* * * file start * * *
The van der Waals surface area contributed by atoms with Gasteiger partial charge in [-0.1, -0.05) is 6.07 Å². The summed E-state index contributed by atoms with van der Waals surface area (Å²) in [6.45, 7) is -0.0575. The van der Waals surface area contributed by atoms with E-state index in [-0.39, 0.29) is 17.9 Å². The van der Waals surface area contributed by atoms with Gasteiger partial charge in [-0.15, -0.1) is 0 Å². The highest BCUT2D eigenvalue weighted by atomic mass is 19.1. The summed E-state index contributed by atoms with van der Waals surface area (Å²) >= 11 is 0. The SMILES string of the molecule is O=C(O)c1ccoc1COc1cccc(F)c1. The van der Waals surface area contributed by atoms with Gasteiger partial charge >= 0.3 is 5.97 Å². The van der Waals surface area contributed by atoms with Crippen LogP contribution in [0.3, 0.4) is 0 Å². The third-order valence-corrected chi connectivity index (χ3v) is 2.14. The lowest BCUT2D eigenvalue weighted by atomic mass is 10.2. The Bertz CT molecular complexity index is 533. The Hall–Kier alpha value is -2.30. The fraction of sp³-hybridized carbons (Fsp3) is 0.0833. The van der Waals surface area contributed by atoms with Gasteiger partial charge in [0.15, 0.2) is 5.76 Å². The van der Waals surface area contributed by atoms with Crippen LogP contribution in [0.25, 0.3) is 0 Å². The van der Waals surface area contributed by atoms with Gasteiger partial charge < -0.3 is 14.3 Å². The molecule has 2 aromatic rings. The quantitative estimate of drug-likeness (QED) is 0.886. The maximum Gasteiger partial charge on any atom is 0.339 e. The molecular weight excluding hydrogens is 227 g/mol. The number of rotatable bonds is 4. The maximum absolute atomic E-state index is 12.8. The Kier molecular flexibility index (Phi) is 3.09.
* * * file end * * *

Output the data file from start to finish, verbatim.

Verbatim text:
The van der Waals surface area contributed by atoms with Gasteiger partial charge in [-0.1, -0.05) is 6.07 Å². The summed E-state index contributed by atoms with van der Waals surface area (Å²) in [6.45, 7) is -0.0575. The van der Waals surface area contributed by atoms with E-state index in [-0.39, 0.29) is 17.9 Å². The van der Waals surface area contributed by atoms with Gasteiger partial charge in [-0.15, -0.1) is 0 Å². The highest BCUT2D eigenvalue weighted by atomic mass is 19.1. The summed E-state index contributed by atoms with van der Waals surface area (Å²) >= 11 is 0. The SMILES string of the molecule is O=C(O)c1ccoc1COc1cccc(F)c1. The van der Waals surface area contributed by atoms with Gasteiger partial charge >= 0.3 is 5.97 Å². The van der Waals surface area contributed by atoms with Crippen LogP contribution in [0.3, 0.4) is 0 Å². The third-order valence-corrected chi connectivity index (χ3v) is 2.14. The lowest BCUT2D eigenvalue weighted by atomic mass is 10.2. The Bertz CT molecular complexity index is 533. The Hall–Kier alpha value is -2.30. The fraction of sp³-hybridized carbons (Fsp3) is 0.0833. The van der Waals surface area contributed by atoms with Gasteiger partial charge in [0.15, 0.2) is 5.76 Å². The van der Waals surface area contributed by atoms with Crippen LogP contribution in [0.25, 0.3) is 0 Å². The van der Waals surface area contributed by atoms with Gasteiger partial charge < -0.3 is 14.3 Å². The molecule has 2 aromatic rings. The quantitative estimate of drug-likeness (QED) is 0.886. The maximum Gasteiger partial charge on any atom is 0.339 e. The molecular weight excluding hydrogens is 227 g/mol. The number of rotatable bonds is 4. The maximum absolute atomic E-state index is 12.8. The Kier molecular flexibility index (Phi) is 3.09.